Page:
What was the most popular link on Facebook in the last three months?
It depends who you ask.
According to Facebook, it was a link to an obscure webpage promoting former Green Bay Packers players as motivational speakers for hire.
The link was viewed 87.2 million times after being shared on dozens of posts by former placekicker Chris Jacke. “Let’s settle this once and for all. What do you call these?” the most successful post read, alongside an image of several different cans of soda. Or pop, or fizzy drinks, depending on which of the 2.3 million comments you happen to agree with most.
More users saw that link than any other in the U.S. between April and June 2021, according to a report released by Facebook on Wednesday.
For Facebook, the spammy nature of the posts seemed to be less important than the fact that they were apolitical and, perhaps even more importantly, the fact that they weren’t shared by a right-wing commentator.
Every day since July 2020, the Twitter account @FacebooksTop10, run by New York Times tech columnist Kevin Roose, has shared an alternative list, based on a different measurement: engagement — likes, comments and shares — instead of views.
More often than not, this list has been dominated by right-wing figures. Daily Wire founder Ben Shapiro and Fox News hosts Dan Bongino and Sean Hannity make regular appearances. President Donald Trump did, too, before he was banned from the platform.
For the many academics, lawmakers and regulators circling Facebook, Roose’s list provided near-daily evidence that the company was systematically amplifying right-wing content and misinformation, despite everything it said to the contrary.
Facebook has long been frustrated by the list, arguing that it only paints a partial and unfair picture of what is popular on the platform. (The company does not dispute its accuracy; the list is based on data from its own Crowdtangle analytics tool.) In public posts, the social media giant has pushed back, arguing that non-partisan posts would dominate if popularity was measured by the posts that get the most views, rather than likes and shares.
But Facebook only shared engagement data, not views data — until Wednesday when the company released its first “Widely Viewed Content” report.
At the top of the list: soda, not Shapiro.
“The content that gets the most engagement isn’t necessarily the content that most people see,” said Guy Rosen, Facebook’s vice president for Integrity, who leads Facebook’s efforts to rid its platform of hate speech and misinformation, in a series of tweets announcing the report. “Our goal is to provide people with information that accurately represents the experiences people have on our platform, in a way that is accessible and that holds us accountable.”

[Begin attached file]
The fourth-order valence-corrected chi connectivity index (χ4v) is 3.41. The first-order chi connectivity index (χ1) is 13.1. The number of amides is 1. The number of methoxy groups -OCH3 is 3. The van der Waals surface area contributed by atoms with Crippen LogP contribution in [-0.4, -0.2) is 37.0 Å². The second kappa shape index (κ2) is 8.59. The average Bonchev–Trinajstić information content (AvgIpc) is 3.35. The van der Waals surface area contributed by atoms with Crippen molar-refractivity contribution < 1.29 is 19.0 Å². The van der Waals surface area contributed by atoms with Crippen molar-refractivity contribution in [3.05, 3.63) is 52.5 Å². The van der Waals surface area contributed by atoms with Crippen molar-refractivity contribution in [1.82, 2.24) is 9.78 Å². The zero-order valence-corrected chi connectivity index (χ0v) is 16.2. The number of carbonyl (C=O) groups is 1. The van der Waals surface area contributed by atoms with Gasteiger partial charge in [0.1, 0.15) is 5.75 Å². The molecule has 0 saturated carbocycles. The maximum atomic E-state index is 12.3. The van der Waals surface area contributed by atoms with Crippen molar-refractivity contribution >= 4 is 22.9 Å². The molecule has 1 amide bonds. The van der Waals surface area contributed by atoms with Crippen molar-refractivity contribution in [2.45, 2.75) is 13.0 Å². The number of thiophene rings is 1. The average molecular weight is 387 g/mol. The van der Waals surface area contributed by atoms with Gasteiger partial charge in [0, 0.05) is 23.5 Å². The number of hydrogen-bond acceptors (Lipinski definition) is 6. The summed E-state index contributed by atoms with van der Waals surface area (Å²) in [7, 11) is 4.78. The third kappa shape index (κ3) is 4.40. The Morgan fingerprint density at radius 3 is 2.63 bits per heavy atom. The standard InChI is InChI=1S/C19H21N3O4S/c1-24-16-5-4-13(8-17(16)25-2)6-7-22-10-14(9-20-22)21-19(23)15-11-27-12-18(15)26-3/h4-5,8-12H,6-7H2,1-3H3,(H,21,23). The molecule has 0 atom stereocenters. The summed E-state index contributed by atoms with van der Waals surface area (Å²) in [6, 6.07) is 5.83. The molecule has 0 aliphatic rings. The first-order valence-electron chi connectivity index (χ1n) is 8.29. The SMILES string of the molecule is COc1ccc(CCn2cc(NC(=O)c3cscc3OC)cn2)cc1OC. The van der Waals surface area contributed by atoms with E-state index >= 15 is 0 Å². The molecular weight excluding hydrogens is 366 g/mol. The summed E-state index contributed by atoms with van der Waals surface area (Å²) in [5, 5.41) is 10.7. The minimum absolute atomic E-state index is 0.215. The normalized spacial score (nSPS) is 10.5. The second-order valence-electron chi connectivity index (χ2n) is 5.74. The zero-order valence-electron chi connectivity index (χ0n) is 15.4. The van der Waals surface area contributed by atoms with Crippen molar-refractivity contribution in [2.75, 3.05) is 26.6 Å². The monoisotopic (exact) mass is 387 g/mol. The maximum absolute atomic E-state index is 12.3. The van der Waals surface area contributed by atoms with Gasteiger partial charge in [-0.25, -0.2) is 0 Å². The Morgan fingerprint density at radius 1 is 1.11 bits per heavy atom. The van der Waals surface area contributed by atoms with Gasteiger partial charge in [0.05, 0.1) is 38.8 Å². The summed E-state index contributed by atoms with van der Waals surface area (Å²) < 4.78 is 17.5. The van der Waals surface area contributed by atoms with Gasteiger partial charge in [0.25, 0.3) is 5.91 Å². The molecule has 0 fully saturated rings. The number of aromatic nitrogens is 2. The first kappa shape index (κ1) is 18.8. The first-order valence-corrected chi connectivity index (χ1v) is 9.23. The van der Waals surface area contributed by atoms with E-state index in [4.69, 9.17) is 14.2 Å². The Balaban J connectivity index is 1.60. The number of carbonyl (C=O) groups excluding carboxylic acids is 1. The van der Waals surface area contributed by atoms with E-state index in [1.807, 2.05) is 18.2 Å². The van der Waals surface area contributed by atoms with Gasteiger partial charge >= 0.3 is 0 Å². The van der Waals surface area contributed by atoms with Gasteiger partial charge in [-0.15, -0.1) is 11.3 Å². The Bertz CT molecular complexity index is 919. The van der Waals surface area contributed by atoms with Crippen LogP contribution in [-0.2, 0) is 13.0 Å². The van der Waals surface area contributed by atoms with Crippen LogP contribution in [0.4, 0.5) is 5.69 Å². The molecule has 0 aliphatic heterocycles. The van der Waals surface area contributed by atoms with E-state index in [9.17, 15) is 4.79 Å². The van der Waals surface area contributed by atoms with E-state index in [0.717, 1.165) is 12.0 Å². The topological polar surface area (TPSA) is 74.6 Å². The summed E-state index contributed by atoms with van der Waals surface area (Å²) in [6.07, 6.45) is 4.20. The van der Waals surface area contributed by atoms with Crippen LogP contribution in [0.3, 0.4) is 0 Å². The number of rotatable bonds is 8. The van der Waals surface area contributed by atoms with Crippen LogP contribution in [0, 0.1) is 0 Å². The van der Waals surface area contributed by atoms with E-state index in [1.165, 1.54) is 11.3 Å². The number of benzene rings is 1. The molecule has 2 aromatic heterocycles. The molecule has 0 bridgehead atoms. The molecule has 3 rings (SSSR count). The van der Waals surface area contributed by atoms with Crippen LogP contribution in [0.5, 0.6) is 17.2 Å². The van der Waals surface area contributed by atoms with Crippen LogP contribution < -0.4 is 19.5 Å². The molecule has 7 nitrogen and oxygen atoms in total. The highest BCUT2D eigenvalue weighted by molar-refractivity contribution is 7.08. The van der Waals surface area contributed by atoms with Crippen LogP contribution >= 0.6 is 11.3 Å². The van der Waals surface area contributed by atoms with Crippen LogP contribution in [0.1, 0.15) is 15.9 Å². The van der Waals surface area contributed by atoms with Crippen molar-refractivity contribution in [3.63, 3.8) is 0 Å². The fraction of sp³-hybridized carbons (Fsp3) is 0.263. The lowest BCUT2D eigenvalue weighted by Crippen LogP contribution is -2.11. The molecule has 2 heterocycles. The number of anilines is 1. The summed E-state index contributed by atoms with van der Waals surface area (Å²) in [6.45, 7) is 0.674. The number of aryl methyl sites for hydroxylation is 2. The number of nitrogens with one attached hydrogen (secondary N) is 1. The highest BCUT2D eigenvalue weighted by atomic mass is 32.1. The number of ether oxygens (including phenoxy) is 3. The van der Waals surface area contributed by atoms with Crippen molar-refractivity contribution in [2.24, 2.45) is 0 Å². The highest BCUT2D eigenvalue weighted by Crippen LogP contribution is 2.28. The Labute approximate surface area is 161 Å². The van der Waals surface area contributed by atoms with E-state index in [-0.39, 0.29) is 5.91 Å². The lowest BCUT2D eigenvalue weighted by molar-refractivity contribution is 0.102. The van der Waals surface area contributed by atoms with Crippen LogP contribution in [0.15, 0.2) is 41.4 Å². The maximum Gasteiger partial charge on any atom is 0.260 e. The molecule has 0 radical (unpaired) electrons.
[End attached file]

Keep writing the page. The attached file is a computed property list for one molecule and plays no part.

The report was the result of months of internal deliberations over how best to respond to the @FacebooksTop10 account, and thus address one of Facebook’s most pressing public image problems.
“After reading through the press release and the report itself I came away believing that this entire effort is a PR stunt,” said Brian Boland, a former Facebook executive who left the company last year, in a blog post. “I have read speculation that this report is a response to the Top 10 List published by Kevin Roose. Based on the structure of the report and what is written in the press release I find that very plausible.”
According to the report, the majority of users’ views on News Feed content come from sources that a user has chosen to see, like friends and people they follow (57.0%), groups they’re a member of (19.3%), and pages they follow (14.3%).
Facebook did not immediately respond to a request for clarification about whether a post from a page that a user doesn’t follow, but which their friend had engaged with, would count as a “post from a friend” or an “unconnected post.”
Most of the content users see, the report says, does not include a link to a source outside Facebook at all. But in a seemingly direct counterpoint to the @FacebooksTop10 account, the report also included a list of the top 20 most viewed links on the platform in the last quarter, in the U.S.
Unlike @FacebooksTop10, almost all the links on the list publicized by Facebook are non-partisan. But a CrowdTangle analysis shows that the posts skew heavily toward low-effort memes that appear to be aimed at baiting user engagement in order to amplify an unrelated link.
The second most-popular link according to Facebook, after the one to the Green Bay Packers alumni site, is an affiliate link to a shop selling CBD vapes. It appears to have been shared on dozens of high-engagement posts by Jaleel White, who played Steve Urkel in Family Matters. It received 72.1 million views during the second quarter of 2021.
“It’s possible that Facebook accidentally shipped a list of its most prolific affiliate marketing spammers instead of its most viewed domains,” Roose said on Twitter.
Meanwhile, the @FacebooksTop10 account told a very different story on Wednesday. Shapiro came top of the day’s list, which measures the most popular link posts in the U.S. by engagement, not views. A page called “Donald Trump For President” came seventh.
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